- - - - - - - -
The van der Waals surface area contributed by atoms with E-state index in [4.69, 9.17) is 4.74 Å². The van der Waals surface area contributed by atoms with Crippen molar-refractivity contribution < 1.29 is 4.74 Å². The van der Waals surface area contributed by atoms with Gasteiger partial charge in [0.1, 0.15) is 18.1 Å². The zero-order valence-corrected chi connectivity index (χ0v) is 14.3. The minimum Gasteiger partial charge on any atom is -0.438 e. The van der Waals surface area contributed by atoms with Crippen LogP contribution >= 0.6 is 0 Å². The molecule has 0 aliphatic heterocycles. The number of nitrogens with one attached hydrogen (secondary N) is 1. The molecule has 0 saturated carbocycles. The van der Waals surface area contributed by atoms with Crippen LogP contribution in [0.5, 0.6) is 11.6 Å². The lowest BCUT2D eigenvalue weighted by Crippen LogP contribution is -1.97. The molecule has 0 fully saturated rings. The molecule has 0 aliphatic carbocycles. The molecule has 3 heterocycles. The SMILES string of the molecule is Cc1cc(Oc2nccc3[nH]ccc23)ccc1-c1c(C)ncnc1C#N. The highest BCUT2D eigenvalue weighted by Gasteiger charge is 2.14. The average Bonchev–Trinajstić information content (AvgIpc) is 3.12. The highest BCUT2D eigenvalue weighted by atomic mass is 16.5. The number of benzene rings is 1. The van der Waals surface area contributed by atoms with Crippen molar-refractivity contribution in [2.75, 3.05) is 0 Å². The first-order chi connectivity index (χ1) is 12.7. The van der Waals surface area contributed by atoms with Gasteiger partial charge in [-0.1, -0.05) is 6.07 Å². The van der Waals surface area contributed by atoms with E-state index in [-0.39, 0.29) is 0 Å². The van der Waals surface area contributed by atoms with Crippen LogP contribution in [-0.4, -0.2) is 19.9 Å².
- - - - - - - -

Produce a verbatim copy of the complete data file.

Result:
The van der Waals surface area contributed by atoms with E-state index in [4.69, 9.17) is 4.74 Å². The van der Waals surface area contributed by atoms with Crippen molar-refractivity contribution < 1.29 is 4.74 Å². The van der Waals surface area contributed by atoms with Gasteiger partial charge in [0.1, 0.15) is 18.1 Å². The zero-order valence-corrected chi connectivity index (χ0v) is 14.3. The minimum Gasteiger partial charge on any atom is -0.438 e. The van der Waals surface area contributed by atoms with Crippen LogP contribution >= 0.6 is 0 Å². The molecule has 0 aliphatic heterocycles. The number of nitrogens with one attached hydrogen (secondary N) is 1. The molecule has 0 saturated carbocycles. The van der Waals surface area contributed by atoms with Crippen LogP contribution in [0.5, 0.6) is 11.6 Å². The lowest BCUT2D eigenvalue weighted by Crippen LogP contribution is -1.97. The molecule has 0 fully saturated rings. The molecule has 0 aliphatic carbocycles. The molecule has 3 heterocycles. The SMILES string of the molecule is Cc1cc(Oc2nccc3[nH]ccc23)ccc1-c1c(C)ncnc1C#N. The highest BCUT2D eigenvalue weighted by Gasteiger charge is 2.14. The average Bonchev–Trinajstić information content (AvgIpc) is 3.12. The highest BCUT2D eigenvalue weighted by atomic mass is 16.5. The number of benzene rings is 1. The van der Waals surface area contributed by atoms with Crippen molar-refractivity contribution in [2.75, 3.05) is 0 Å². The first-order chi connectivity index (χ1) is 12.7. The van der Waals surface area contributed by atoms with Gasteiger partial charge in [-0.1, -0.05) is 6.07 Å². The van der Waals surface area contributed by atoms with E-state index in [-0.39, 0.29) is 0 Å². The van der Waals surface area contributed by atoms with Crippen LogP contribution in [-0.4, -0.2) is 19.9 Å².